In an interview with "60 Minutes" on Wednesday night, President Obama was eager to capitalize on an emerging media narrative: that Mitt Romney had blundered badly with his criticism of the administration's handling of this week's attack on the American Embassy in Egypt.
"Gov. Romney seems to have a tendency to shoot first and aim later," Obama insisted. "And as president, one of the things I've learned is you can't do that, that it's important for you to make sure that the statements you make are backed up by the facts, and that you've thought through the ramifications before you make them."
Perhaps President Fact-Based should have toned down the sanctimony. That evening, in an interview with Jose Diaz-Balart, of the Spanish-language network Telemundo, Obama was asked whether Egypt was an ally of the United States. "I don't think that we would consider them an ally, but we don't consider them an enemy," Obama responded.
This comment was so incredible that NBC foreign correspondent Richard Engel later commented that he "almost had to sit down" when he heard it. Egypt, the 16th largest nation on Earth and by far the largest in the Arab world, was designated a non-NATO ally by Congress in 1989, along with other important countries like Israel, Japan and Australia. Not at any point during the Arab Spring did the U.S. government hint at any change in that status. And Obama has strenuously resisted the idea, promoted by some Republicans, of canceling the $1.5 billion foreign aid package that the U.S. furnishes to Egypt annually. No wonder jaws dropped when Obama dropped this bombshell in a casual news interview on Spanish-language television.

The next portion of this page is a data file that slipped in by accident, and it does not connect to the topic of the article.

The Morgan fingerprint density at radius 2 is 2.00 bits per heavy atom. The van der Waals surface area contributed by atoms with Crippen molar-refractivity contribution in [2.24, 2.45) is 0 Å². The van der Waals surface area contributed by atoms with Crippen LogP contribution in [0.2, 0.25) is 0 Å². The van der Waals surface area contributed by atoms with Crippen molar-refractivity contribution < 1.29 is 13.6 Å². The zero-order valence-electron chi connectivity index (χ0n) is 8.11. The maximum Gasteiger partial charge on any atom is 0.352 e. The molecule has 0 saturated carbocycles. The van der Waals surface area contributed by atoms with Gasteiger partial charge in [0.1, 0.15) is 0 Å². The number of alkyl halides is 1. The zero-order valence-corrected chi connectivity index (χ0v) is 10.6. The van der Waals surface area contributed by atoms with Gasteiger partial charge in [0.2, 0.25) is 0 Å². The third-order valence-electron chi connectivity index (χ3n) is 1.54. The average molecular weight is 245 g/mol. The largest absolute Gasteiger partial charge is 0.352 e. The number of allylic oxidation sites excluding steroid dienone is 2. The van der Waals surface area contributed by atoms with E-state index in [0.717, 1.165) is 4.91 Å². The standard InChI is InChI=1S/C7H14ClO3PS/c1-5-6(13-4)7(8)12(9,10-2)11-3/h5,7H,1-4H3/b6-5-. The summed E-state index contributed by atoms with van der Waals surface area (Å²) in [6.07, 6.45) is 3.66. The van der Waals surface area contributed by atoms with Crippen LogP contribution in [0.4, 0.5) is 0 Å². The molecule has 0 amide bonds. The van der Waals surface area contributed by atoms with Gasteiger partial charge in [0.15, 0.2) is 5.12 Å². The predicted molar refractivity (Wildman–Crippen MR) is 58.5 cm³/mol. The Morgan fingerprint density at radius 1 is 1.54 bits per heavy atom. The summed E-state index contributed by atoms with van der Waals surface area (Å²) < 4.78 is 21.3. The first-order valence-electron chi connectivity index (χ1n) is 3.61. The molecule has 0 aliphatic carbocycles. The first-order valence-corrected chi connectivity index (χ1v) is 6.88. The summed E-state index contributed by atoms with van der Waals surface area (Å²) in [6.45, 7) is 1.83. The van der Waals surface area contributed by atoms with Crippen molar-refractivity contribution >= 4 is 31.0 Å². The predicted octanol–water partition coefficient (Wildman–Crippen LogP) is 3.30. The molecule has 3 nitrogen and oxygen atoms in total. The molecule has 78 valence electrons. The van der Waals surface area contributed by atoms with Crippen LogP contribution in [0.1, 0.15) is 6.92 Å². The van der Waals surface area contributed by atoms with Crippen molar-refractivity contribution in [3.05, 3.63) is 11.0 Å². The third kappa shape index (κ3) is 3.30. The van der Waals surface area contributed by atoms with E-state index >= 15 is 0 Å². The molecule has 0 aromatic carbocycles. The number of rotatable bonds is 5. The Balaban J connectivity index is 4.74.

Was Obama sending a major diplomatic message the day after rioters took over the U.S. Embassy in Cairo on Tuesday night? As it turns out, no. Obama was just "shooting first and aiming later." Foreign Policy magazine reporter Josh Rogin followed up with the White House and learned that the comment, although clearly not a simple misstatement, was an Obama blunder, not a change in policy.
"I think folks are reading way too much into this," White House spokesman Tommy Vietor told Rogin. " 'Ally' is a legal term of art. We don't have a mutual defense treaty with Egypt like we do with our NATO allies." The Associated Press later debunked this pedantry by noting the legal designation of Egypt as an ally. Other administration sources told Rogin "that Obama's 'ally' comment was not prearranged or prepared by staff and that the question was not anticipated."
Fire, aim, ready. Amid ongoing riots in Cairo, Obama accidentally disowned Egypt as an ally. The State Department and White House spokesman Jay Carney both had to follow shortly thereafter with embarrassed restatements that Egypt is a U.S. ally.
Fine, everybody makes mistakes. But this one could be consequential. And it takes a lot of brass for Obama, whose incompetence in foreign policy has been amply highlighted by this week's events, to deride his opponent as short on facts.